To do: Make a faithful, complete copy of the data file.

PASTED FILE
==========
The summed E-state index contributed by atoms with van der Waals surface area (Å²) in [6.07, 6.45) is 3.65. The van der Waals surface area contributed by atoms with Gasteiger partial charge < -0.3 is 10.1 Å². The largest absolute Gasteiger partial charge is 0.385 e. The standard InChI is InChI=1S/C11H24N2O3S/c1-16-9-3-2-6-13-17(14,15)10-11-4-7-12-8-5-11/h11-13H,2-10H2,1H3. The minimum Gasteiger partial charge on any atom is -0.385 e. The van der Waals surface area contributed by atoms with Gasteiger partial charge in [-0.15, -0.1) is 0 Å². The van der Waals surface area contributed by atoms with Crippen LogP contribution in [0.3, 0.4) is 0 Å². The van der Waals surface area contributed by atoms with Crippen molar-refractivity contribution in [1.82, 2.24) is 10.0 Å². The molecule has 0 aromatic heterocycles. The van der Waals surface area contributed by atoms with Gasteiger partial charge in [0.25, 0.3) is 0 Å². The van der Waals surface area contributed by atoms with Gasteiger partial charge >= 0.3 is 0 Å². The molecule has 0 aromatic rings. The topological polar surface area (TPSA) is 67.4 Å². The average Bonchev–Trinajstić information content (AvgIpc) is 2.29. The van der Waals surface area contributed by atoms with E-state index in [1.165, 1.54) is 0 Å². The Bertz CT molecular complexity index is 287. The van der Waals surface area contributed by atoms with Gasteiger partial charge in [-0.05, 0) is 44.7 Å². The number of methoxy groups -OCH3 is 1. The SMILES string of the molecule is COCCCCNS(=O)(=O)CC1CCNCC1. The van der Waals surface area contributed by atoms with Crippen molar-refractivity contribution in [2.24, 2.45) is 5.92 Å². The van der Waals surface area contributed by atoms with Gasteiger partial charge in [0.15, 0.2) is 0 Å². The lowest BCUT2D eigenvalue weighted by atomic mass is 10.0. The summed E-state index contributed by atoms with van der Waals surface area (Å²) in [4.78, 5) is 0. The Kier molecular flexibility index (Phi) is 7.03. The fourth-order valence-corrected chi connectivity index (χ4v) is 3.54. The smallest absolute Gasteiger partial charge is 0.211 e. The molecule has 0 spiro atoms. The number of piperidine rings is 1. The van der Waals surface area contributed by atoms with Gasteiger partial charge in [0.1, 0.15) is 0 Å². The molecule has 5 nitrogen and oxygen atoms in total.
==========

The summed E-state index contributed by atoms with van der Waals surface area (Å²) in [6.07, 6.45) is 3.65. The van der Waals surface area contributed by atoms with Gasteiger partial charge < -0.3 is 10.1 Å². The largest absolute Gasteiger partial charge is 0.385 e. The standard InChI is InChI=1S/C11H24N2O3S/c1-16-9-3-2-6-13-17(14,15)10-11-4-7-12-8-5-11/h11-13H,2-10H2,1H3. The minimum Gasteiger partial charge on any atom is -0.385 e. The van der Waals surface area contributed by atoms with Gasteiger partial charge in [-0.15, -0.1) is 0 Å². The van der Waals surface area contributed by atoms with Crippen LogP contribution in [0.3, 0.4) is 0 Å². The van der Waals surface area contributed by atoms with Crippen molar-refractivity contribution in [1.82, 2.24) is 10.0 Å². The molecule has 0 aromatic heterocycles. The van der Waals surface area contributed by atoms with Gasteiger partial charge in [0.25, 0.3) is 0 Å². The van der Waals surface area contributed by atoms with Gasteiger partial charge >= 0.3 is 0 Å². The molecule has 0 aromatic rings. The topological polar surface area (TPSA) is 67.4 Å². The average Bonchev–Trinajstić information content (AvgIpc) is 2.29. The van der Waals surface area contributed by atoms with E-state index in [1.165, 1.54) is 0 Å². The Bertz CT molecular complexity index is 287. The van der Waals surface area contributed by atoms with Gasteiger partial charge in [-0.05, 0) is 44.7 Å². The number of methoxy groups -OCH3 is 1. The SMILES string of the molecule is COCCCCNS(=O)(=O)CC1CCNCC1. The van der Waals surface area contributed by atoms with Crippen molar-refractivity contribution in [2.24, 2.45) is 5.92 Å². The van der Waals surface area contributed by atoms with Gasteiger partial charge in [0.15, 0.2) is 0 Å². The lowest BCUT2D eigenvalue weighted by atomic mass is 10.0. The summed E-state index contributed by atoms with van der Waals surface area (Å²) in [4.78, 5) is 0. The Kier molecular flexibility index (Phi) is 7.03. The fourth-order valence-corrected chi connectivity index (χ4v) is 3.54. The smallest absolute Gasteiger partial charge is 0.211 e. The molecule has 0 spiro atoms. The number of piperidine rings is 1. The van der Waals surface area contributed by atoms with Gasteiger partial charge in [0.1, 0.15) is 0 Å². The molecule has 5 nitrogen and oxygen atoms in total.